Did You Know?
Scamper across an open field, then, while catching your breath, ponder this: "scamper" and "campestral" both ultimately derive from the Latin noun campus, meaning "field" or "plain." Latin campester is the adjective that means "pertaining to a campus." In ancient Rome, a campus was a place for games, athletic practice, and military drills. "Scamper" probably started with a military association, as well (it is assumed to have evolved from the Latin verb excampare, meaning "to decamp"). In English, "campestral" took on an exclusively rural aspect upon its introduction in the 18th century, while "campus," you might say, became strictly academic.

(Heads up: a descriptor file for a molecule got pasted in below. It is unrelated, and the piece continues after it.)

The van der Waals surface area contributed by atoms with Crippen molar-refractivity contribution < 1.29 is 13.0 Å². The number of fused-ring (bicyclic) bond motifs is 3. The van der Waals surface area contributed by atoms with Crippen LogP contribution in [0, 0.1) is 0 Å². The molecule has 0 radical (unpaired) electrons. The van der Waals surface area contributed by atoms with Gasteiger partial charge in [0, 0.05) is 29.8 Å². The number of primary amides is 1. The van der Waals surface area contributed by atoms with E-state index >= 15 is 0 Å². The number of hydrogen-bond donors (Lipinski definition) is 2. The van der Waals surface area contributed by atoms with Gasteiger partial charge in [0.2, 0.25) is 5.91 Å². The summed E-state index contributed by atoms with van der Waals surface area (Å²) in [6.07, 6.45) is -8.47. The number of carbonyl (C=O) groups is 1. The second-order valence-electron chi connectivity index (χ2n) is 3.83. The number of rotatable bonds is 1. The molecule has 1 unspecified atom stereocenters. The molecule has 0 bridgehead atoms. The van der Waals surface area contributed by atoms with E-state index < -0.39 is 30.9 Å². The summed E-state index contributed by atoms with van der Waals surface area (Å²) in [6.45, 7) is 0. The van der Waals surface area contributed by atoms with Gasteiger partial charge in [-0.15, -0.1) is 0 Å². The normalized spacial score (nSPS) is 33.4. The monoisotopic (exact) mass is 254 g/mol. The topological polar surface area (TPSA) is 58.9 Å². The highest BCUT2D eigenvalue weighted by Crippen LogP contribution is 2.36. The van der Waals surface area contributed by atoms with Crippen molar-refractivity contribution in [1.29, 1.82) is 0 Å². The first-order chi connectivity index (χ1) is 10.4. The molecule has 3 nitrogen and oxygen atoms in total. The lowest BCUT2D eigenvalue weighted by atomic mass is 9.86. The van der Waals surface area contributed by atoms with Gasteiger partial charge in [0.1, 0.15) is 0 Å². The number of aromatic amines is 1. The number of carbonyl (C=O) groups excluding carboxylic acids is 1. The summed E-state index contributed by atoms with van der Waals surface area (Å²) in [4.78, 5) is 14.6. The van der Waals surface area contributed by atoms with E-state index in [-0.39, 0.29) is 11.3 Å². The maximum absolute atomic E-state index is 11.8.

Origin of campestral
Latin campestr-, campester, from campus
First Known Use: circa 1750
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